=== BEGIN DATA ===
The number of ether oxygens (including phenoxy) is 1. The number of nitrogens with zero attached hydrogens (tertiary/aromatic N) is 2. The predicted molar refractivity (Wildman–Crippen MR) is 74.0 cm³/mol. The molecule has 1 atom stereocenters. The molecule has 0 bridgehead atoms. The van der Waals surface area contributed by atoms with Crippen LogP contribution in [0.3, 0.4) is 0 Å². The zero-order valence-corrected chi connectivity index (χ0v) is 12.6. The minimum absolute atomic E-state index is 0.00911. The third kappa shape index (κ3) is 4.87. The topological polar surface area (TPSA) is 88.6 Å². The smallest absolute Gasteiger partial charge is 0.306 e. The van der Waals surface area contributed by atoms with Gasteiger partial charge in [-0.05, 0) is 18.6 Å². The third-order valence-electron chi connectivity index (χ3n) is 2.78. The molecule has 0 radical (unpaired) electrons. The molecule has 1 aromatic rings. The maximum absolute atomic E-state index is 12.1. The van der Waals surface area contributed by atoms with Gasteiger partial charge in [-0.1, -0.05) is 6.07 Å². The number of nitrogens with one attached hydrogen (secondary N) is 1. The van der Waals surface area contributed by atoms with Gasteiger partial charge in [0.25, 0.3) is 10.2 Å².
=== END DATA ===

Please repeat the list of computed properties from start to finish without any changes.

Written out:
The number of ether oxygens (including phenoxy) is 1. The number of nitrogens with zero attached hydrogens (tertiary/aromatic N) is 2. The predicted molar refractivity (Wildman–Crippen MR) is 74.0 cm³/mol. The molecule has 1 atom stereocenters. The molecule has 0 bridgehead atoms. The van der Waals surface area contributed by atoms with Crippen LogP contribution in [0.3, 0.4) is 0 Å². The zero-order valence-corrected chi connectivity index (χ0v) is 12.6. The minimum absolute atomic E-state index is 0.00911. The third kappa shape index (κ3) is 4.87. The topological polar surface area (TPSA) is 88.6 Å². The smallest absolute Gasteiger partial charge is 0.306 e. The van der Waals surface area contributed by atoms with Gasteiger partial charge in [-0.05, 0) is 18.6 Å². The third-order valence-electron chi connectivity index (χ3n) is 2.78. The molecule has 0 radical (unpaired) electrons. The molecule has 1 aromatic rings. The maximum absolute atomic E-state index is 12.1. The van der Waals surface area contributed by atoms with Gasteiger partial charge in [-0.1, -0.05) is 6.07 Å². The number of nitrogens with one attached hydrogen (secondary N) is 1. The van der Waals surface area contributed by atoms with Gasteiger partial charge in [0.25, 0.3) is 10.2 Å².